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Monthly Archives: August 2009

27 Aug

After promising so many folks that I would review the new Bushnell Legend Ultra HD binocular, I finally got one to put through its paces and, even better, managed to find the old standard Bushnell Legend 10×42 for a direct comparison. The standard Bushnell Legend binocular tested was a black Bushnell 10×42 Legend 130142. The Legend Ultra HD binocular tested was also a Bushnell 10×42 Legend Ultra HD 191043, but in camo.

Bushnell does a good job with both Legend binoculars and, in true Bushnell fashion, you get a lot of binocular for the dollar with each. In fact, the …

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26 Aug

It’s a no-brainer if you are canoeing or kayaking to use a waterproof binocular, but another issue is just how expensive waterproof binocular do you want to take with you in the canoe or kayak? It’s one thing to drop a binocular in the grass, but it’s quite another to drop a binocular overboard in a lake or river and kiss it good-bye, especially if that binocular cost big bucks. Then, too, we all know that canoes and kayaks do tip over. It’s all part of the … fun? Okay, you just can’t bring yourself to leave that premium compact …

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25 Aug

At first glance, a 10x binocular, instead of a 7x or 8x binocular would seem to be the best choice for a hiking or hunting binocular in the mountains. After all, distances can be enourmous in the mountains with great valleys, ridges, canyons and so on greeting us as we hike. Is a 10x binocular, though, really an automatic choice for mountain work? Put yourself in my place. I have backpacked and camped above 10,000 feet more than once. I am in good shape, but I am a flatlander (not by choice). The air is thin at high elevations and, …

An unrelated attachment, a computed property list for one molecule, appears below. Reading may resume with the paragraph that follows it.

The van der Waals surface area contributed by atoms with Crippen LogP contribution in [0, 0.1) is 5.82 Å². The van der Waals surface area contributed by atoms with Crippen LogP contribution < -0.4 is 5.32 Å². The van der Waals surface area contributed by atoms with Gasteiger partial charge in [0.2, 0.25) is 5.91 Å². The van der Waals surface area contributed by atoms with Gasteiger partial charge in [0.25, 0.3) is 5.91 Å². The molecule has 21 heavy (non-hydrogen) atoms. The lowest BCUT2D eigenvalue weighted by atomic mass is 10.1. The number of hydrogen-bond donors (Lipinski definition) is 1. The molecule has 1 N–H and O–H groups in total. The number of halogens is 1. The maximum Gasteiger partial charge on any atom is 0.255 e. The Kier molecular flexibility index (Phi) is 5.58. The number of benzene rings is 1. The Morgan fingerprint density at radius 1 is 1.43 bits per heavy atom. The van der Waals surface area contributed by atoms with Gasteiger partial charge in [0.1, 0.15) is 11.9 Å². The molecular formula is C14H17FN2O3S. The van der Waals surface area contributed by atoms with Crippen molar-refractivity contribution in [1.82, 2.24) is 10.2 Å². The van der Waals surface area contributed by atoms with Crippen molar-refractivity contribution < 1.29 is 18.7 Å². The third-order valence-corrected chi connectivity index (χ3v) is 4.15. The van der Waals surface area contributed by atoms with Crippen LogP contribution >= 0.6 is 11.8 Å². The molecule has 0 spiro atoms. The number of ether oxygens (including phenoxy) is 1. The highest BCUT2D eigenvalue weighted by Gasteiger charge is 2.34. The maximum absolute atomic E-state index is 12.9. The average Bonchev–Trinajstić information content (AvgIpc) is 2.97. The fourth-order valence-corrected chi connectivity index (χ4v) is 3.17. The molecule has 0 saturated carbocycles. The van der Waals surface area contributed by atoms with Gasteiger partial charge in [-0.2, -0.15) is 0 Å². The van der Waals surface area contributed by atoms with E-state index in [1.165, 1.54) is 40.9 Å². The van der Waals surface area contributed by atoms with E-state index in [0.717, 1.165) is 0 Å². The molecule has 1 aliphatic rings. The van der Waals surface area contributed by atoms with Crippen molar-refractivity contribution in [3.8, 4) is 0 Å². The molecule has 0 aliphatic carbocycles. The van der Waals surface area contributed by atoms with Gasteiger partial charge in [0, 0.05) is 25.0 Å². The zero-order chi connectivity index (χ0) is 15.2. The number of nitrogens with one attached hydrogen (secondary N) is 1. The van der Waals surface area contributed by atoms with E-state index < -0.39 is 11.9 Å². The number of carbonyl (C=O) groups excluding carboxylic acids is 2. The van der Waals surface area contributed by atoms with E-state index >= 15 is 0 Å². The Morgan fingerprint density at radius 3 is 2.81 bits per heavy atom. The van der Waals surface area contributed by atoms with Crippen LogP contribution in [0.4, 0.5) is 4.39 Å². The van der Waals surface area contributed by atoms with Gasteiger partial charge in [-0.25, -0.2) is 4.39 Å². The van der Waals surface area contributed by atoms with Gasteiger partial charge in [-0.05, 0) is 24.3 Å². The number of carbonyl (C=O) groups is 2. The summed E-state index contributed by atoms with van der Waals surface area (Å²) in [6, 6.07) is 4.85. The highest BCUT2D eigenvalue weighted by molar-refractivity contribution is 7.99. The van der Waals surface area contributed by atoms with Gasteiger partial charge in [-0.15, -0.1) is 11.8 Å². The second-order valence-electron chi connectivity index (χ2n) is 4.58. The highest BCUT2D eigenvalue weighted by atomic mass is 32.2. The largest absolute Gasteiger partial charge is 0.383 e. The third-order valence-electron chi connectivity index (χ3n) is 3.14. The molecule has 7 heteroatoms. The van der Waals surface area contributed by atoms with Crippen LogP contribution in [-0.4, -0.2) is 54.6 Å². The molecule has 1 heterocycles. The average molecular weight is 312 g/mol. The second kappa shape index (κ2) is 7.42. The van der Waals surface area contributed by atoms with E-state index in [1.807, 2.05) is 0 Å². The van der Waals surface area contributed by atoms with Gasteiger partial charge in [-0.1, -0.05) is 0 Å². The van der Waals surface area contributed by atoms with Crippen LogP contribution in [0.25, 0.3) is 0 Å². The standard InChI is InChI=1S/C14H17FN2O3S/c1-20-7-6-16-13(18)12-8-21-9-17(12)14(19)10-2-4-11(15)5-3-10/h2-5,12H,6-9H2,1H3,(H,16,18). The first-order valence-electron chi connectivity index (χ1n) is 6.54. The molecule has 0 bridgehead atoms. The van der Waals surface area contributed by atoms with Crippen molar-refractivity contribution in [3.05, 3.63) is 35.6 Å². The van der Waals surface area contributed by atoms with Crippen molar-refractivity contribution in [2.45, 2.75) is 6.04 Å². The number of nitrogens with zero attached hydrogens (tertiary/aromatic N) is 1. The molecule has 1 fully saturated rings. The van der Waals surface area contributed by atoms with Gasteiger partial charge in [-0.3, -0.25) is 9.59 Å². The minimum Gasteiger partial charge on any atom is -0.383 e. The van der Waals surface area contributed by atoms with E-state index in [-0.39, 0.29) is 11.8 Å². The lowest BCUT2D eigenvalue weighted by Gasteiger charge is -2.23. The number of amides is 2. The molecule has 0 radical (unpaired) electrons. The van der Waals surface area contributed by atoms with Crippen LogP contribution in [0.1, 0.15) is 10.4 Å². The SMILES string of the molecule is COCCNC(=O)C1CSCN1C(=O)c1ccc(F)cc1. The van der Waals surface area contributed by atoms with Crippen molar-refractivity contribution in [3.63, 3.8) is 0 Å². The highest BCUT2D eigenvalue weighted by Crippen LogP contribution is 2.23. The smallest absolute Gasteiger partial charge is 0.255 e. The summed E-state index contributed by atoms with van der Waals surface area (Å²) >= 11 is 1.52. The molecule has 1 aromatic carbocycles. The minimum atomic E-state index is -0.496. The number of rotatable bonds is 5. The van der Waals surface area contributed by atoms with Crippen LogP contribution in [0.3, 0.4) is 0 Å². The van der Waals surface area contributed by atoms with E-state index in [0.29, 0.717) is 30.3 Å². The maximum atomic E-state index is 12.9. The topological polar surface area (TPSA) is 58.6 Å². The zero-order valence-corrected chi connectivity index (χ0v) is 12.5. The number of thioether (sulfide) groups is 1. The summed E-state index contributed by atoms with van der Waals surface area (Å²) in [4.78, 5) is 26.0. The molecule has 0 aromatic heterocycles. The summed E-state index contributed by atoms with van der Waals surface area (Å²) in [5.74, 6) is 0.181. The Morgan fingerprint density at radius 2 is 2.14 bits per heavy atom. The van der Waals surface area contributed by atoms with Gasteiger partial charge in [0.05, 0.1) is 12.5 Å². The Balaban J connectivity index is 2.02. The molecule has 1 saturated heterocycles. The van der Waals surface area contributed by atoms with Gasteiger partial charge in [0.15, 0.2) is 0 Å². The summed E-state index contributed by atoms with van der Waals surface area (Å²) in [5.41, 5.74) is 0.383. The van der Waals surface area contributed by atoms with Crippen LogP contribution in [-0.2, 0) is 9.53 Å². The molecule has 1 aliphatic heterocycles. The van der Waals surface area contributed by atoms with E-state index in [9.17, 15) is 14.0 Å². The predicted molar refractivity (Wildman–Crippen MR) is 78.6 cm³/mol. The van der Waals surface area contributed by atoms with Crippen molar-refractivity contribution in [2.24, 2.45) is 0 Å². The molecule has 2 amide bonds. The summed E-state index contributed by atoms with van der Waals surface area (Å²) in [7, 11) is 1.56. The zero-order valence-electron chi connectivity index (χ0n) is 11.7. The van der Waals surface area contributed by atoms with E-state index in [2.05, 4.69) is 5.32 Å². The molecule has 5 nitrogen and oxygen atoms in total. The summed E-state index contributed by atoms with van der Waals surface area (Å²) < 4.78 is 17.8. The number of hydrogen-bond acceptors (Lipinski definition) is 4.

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24 Aug

Most folks who use a binocular, never use a binocular under really severe conditions of climate or dust and dirt, but I certainly have. For example, I guarantee that eastern Wyoming dust and grit will make you cry, not just from the junk in your eyes, but from all the dust and grit that has worked itself into every opening and pore on your ultra expensive birding binocular. It can actually be worse when you are traveling on the back roads than when carrying the binocular in the field. Even with the windows rolled up, I remember days when the …

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19 Aug

Are you looking for a premium compact binocular, but not quite ready to spend what it takes to get the likes of a Swarovski Pocket binocular or a Leica Ultravid compact binocular? You won’t do better than these, of course, but there is an affordable option in the Bushnell Elite 7×26. This Elite has a long history. It began life as the Bausch&Lomb Custom Compact, then changed its name to the Bushnell Custom Compact and finally became the Bushnell Elite Custom Compact. Throught all its name changes, this little 7×26 compact binocular has won the hearts of many users for …